Last week’s Rate the Dress was an evening dress for an event that didn’t usually call for evening wear. This week’s Rate the Dress is a morning dress for…well, presumably exactly what a morning dress was usually worn for.
Last Week: a 1920s evening-dress as wedding-dress
Last week’s wedding dress may have been a very unconventional choice, but it was a successful one! Almost everyone loved it, with the few slightly lower scores (it’s a good dress when 8 is the low score!) coming from people who just don’t like the 20s, and couldn’t quite get behind the corsage.
The Total: 9.6 out of 10
Resounding approval for the brides pick!
This week: a first-bustle-era morning dress in border-print cotton
This week I present an 1870s morning dress in a striking border-print cotton with trompe l’oeil ruffle effect.
In the 1870s a morning (not to be confused with mourning!) dress was an informal dress, usually made in less dressy fabrics, such as cotton. A morning dress was worn at home in the earlier part of the day, before changing for the more formal events of the afternoon, such as visiting, attending events, or shopping.
Morning dresses were less deshabille than dressing gowns (also worn in the morning) and were considered tidy and formal enough for women to receive visitors who showed up before the prescribed visiting hours (even unknown visitors of the opposite gender) in.
For less well-off women, who had to do their own tidying and chores in the morning, morning dresses were meant to be practical affairs: simple frocks in washable cotton with small prints on darker grounds, which would hide small marks and stains.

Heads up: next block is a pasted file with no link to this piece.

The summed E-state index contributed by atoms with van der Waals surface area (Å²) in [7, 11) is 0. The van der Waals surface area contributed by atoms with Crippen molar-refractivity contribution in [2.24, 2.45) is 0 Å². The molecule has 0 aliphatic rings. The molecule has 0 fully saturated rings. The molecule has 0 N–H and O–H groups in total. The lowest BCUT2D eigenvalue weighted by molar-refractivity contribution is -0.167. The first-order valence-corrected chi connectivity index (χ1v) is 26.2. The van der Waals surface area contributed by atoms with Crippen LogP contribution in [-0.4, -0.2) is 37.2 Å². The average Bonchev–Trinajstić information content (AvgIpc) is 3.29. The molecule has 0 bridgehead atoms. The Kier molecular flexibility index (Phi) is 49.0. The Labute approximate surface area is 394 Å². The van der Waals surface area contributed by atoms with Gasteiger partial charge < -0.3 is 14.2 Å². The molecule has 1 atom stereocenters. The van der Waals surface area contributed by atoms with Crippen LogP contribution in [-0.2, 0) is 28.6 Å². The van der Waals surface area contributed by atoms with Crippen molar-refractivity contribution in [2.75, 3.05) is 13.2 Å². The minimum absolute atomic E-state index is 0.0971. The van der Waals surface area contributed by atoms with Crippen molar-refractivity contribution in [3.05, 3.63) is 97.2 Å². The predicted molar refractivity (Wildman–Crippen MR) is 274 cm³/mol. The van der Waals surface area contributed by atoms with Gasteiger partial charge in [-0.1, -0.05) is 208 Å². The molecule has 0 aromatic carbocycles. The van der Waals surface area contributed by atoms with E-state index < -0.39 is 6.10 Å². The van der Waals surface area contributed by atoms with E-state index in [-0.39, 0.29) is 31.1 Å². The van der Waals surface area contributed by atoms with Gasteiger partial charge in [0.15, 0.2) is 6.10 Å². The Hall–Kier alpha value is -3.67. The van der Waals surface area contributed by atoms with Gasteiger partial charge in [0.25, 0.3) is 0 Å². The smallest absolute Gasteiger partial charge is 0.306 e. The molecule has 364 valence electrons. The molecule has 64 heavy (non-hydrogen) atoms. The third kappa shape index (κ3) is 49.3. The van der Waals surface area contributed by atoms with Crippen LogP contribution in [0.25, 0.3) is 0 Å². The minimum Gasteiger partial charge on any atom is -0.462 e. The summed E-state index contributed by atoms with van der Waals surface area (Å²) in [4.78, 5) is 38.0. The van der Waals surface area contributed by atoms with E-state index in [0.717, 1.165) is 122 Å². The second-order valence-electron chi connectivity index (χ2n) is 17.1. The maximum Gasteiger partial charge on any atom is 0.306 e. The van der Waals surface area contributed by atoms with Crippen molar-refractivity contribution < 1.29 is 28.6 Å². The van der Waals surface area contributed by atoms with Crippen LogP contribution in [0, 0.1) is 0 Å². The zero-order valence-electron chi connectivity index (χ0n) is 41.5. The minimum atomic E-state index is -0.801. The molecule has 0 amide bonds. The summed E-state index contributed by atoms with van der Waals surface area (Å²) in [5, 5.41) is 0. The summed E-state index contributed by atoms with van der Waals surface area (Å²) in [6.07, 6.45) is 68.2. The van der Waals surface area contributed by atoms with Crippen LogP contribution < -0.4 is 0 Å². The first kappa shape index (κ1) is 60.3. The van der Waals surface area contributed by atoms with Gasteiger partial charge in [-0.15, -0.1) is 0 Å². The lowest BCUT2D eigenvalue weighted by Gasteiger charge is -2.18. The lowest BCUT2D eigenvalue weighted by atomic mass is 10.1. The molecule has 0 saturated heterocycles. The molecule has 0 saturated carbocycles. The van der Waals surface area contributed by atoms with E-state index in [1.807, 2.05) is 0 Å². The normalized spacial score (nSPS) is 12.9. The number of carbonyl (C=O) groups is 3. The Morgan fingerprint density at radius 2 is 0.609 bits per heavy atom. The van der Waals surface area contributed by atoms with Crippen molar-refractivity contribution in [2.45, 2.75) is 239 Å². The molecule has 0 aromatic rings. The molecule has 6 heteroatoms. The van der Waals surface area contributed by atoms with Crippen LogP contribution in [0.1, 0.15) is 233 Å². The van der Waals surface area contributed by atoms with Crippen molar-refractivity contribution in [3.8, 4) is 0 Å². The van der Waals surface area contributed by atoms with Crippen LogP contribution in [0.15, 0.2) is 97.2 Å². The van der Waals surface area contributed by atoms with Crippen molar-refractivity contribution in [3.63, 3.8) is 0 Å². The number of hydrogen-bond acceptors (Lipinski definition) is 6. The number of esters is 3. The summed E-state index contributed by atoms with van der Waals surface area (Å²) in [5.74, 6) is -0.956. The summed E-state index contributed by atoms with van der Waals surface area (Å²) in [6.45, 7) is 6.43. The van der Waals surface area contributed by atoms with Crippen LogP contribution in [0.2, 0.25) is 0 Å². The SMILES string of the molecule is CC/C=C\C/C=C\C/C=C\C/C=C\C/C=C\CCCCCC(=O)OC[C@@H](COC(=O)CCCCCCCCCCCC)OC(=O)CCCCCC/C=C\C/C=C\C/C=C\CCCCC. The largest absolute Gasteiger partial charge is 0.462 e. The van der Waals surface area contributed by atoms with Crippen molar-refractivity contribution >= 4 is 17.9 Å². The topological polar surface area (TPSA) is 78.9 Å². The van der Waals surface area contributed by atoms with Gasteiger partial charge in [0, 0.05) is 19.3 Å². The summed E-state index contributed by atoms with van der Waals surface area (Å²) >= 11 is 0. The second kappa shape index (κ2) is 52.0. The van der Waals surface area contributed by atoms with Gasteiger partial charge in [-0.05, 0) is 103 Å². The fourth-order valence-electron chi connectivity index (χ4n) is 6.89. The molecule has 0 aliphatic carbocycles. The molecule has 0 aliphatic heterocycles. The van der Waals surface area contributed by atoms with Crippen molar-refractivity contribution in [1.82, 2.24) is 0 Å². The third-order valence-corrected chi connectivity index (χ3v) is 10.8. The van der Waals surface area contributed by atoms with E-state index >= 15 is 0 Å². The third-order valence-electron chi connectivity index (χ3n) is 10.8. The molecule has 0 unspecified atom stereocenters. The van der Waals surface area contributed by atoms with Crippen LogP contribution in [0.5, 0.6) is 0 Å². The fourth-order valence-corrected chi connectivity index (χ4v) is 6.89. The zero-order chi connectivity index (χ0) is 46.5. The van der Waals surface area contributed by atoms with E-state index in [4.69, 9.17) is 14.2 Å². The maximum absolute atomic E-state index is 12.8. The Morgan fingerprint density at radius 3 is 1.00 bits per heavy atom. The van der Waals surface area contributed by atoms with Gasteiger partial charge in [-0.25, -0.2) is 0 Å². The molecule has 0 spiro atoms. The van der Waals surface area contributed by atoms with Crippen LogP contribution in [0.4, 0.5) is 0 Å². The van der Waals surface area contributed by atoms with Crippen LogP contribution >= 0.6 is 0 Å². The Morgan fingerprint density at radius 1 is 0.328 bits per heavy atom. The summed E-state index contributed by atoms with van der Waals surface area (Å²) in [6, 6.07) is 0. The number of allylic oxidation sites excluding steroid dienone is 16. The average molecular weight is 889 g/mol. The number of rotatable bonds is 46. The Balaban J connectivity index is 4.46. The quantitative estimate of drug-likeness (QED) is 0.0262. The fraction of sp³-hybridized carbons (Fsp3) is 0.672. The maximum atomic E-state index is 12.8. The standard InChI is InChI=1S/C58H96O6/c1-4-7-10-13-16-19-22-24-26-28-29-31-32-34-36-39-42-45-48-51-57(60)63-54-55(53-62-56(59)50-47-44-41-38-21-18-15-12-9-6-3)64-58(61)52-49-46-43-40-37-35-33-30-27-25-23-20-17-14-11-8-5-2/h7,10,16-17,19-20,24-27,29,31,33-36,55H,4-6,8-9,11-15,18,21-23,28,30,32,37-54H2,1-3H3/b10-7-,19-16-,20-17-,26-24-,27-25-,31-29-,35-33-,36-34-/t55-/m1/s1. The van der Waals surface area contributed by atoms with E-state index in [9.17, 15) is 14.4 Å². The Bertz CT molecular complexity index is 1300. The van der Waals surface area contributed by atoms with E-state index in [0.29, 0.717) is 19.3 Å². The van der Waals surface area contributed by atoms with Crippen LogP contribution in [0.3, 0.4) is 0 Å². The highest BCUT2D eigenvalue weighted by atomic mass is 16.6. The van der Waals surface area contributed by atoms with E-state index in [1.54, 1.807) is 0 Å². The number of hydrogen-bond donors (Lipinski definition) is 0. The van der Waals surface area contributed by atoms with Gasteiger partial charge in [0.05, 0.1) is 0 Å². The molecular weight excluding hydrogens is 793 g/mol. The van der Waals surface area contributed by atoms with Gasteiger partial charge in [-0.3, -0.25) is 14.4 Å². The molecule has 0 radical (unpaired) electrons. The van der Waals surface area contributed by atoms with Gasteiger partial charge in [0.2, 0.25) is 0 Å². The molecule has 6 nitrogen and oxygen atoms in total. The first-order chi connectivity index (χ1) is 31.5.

This morning dress clearly came from the wardrobe of a woman of leisure, with maids to press all her ruffles, and a to-do list totally devoid of anything likely to stain or spot her, unless it was a cup of tea or ink from her morning correspondence.
The fabric is exceptional, and has been used lavishly, and with much care and planning.
Note that it’s been painstakingly pieced along the bottom edge of the overskirt, and on the back ‘sash’ pieces, to provide a simpler border with only the trompe l’oeil ruffle.
The Metropolitan Museum of Art seems to have gone very light on the pressing and de-creasing aspects of this dress, possibly because the fabric appears to be a polished cotton, which creases easily and doesn’t always react so well to un-creasing methods (especially after 130 years).
As always, please don’t rate the dress on the museum’s presentation.
What do you think? Would you bounce out of bed at the thought of wearing this? Or are you not-a-morning-person when it comes to this dress?
Rate the Dress on a Scale of 1 to 10
A reminder about rating – feel free to be critical if you don’t like a thing, but make sure that your comments aren’t actually insulting to those who do like a garment. Phrase criticism as your opinion, rather than a flat fact. Our different tastes are what make Rate the Dress so interesting. It’s no fun when a comment implies that anyone who doesn’t agree with it, or who would wear a garment, is totally lacking in taste.
(as usual, nothing more complicated than a .5. I also hugely appreciate it if you only do one rating, and set it on a line at the very end of your com